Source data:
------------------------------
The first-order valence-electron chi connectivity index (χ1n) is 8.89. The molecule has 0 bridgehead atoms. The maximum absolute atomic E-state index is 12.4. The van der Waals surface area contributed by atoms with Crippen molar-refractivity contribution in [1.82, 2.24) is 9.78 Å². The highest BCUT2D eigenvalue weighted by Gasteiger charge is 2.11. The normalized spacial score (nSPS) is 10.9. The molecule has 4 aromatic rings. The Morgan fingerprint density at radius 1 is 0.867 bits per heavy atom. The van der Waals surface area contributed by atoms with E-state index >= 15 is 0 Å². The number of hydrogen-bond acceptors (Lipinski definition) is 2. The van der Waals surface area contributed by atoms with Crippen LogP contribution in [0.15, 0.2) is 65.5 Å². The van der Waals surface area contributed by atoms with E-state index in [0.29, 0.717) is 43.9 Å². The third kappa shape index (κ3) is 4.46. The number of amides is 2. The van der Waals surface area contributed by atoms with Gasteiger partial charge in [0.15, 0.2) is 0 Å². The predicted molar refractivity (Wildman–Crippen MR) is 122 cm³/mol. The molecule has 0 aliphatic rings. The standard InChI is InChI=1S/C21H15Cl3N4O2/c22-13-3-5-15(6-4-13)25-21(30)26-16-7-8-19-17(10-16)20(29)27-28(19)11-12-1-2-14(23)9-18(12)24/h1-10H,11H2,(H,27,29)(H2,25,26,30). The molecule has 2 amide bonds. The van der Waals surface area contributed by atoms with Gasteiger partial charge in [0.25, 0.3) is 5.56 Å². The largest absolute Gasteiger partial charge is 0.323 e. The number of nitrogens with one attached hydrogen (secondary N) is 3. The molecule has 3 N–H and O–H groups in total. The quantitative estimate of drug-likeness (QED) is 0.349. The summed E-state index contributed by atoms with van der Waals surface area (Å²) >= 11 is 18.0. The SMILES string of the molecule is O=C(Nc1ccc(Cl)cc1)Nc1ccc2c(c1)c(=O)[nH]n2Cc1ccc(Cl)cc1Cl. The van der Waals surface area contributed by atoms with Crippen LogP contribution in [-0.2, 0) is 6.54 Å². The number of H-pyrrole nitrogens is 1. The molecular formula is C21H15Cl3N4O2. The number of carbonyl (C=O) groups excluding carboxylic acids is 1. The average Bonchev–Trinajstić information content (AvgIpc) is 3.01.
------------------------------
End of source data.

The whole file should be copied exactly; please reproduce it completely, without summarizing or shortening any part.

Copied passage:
The first-order valence-electron chi connectivity index (χ1n) is 8.89. The molecule has 0 bridgehead atoms. The maximum absolute atomic E-state index is 12.4. The van der Waals surface area contributed by atoms with Crippen molar-refractivity contribution in [1.82, 2.24) is 9.78 Å². The highest BCUT2D eigenvalue weighted by Gasteiger charge is 2.11. The normalized spacial score (nSPS) is 10.9. The molecule has 4 aromatic rings. The Morgan fingerprint density at radius 1 is 0.867 bits per heavy atom. The van der Waals surface area contributed by atoms with E-state index >= 15 is 0 Å². The number of hydrogen-bond acceptors (Lipinski definition) is 2. The van der Waals surface area contributed by atoms with Crippen LogP contribution in [0.15, 0.2) is 65.5 Å². The van der Waals surface area contributed by atoms with E-state index in [0.29, 0.717) is 43.9 Å². The third kappa shape index (κ3) is 4.46. The number of amides is 2. The van der Waals surface area contributed by atoms with Gasteiger partial charge in [0.15, 0.2) is 0 Å². The predicted molar refractivity (Wildman–Crippen MR) is 122 cm³/mol. The molecule has 0 aliphatic rings. The standard InChI is InChI=1S/C21H15Cl3N4O2/c22-13-3-5-15(6-4-13)25-21(30)26-16-7-8-19-17(10-16)20(29)27-28(19)11-12-1-2-14(23)9-18(12)24/h1-10H,11H2,(H,27,29)(H2,25,26,30). The molecule has 2 amide bonds. The van der Waals surface area contributed by atoms with Gasteiger partial charge in [0.25, 0.3) is 5.56 Å². The largest absolute Gasteiger partial charge is 0.323 e. The number of nitrogens with one attached hydrogen (secondary N) is 3. The molecule has 3 N–H and O–H groups in total. The quantitative estimate of drug-likeness (QED) is 0.349. The summed E-state index contributed by atoms with van der Waals surface area (Å²) >= 11 is 18.0. The SMILES string of the molecule is O=C(Nc1ccc(Cl)cc1)Nc1ccc2c(c1)c(=O)[nH]n2Cc1ccc(Cl)cc1Cl. The van der Waals surface area contributed by atoms with Crippen LogP contribution in [-0.2, 0) is 6.54 Å². The number of H-pyrrole nitrogens is 1. The molecular formula is C21H15Cl3N4O2. The number of carbonyl (C=O) groups excluding carboxylic acids is 1. The average Bonchev–Trinajstić information content (AvgIpc) is 3.01.